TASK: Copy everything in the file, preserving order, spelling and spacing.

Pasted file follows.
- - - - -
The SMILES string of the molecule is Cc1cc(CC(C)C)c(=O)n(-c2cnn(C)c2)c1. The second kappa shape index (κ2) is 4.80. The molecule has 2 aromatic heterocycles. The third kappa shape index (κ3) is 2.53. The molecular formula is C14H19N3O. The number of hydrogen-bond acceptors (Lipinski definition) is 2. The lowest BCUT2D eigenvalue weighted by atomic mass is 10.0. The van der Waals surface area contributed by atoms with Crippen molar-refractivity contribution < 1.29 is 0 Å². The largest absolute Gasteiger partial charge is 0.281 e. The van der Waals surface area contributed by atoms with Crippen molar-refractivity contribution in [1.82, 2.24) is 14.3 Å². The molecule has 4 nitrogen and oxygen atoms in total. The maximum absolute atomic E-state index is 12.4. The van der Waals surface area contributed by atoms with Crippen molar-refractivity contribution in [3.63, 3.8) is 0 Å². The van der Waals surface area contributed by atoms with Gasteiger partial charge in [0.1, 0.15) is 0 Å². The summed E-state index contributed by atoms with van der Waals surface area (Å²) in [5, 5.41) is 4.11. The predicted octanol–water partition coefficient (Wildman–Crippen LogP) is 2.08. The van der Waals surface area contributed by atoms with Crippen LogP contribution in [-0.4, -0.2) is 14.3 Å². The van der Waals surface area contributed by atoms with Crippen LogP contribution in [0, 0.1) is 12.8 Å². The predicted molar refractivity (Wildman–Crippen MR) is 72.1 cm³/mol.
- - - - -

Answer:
The SMILES string of the molecule is Cc1cc(CC(C)C)c(=O)n(-c2cnn(C)c2)c1. The second kappa shape index (κ2) is 4.80. The molecule has 2 aromatic heterocycles. The third kappa shape index (κ3) is 2.53. The molecular formula is C14H19N3O. The number of hydrogen-bond acceptors (Lipinski definition) is 2. The lowest BCUT2D eigenvalue weighted by atomic mass is 10.0. The van der Waals surface area contributed by atoms with Crippen molar-refractivity contribution < 1.29 is 0 Å². The largest absolute Gasteiger partial charge is 0.281 e. The van der Waals surface area contributed by atoms with Crippen molar-refractivity contribution in [1.82, 2.24) is 14.3 Å². The molecule has 4 nitrogen and oxygen atoms in total. The maximum absolute atomic E-state index is 12.4. The van der Waals surface area contributed by atoms with Crippen molar-refractivity contribution in [3.63, 3.8) is 0 Å². The van der Waals surface area contributed by atoms with Gasteiger partial charge in [0.1, 0.15) is 0 Å². The summed E-state index contributed by atoms with van der Waals surface area (Å²) in [5, 5.41) is 4.11. The predicted octanol–water partition coefficient (Wildman–Crippen LogP) is 2.08. The van der Waals surface area contributed by atoms with Crippen LogP contribution in [-0.4, -0.2) is 14.3 Å². The van der Waals surface area contributed by atoms with Crippen LogP contribution in [0, 0.1) is 12.8 Å². The predicted molar refractivity (Wildman–Crippen MR) is 72.1 cm³/mol.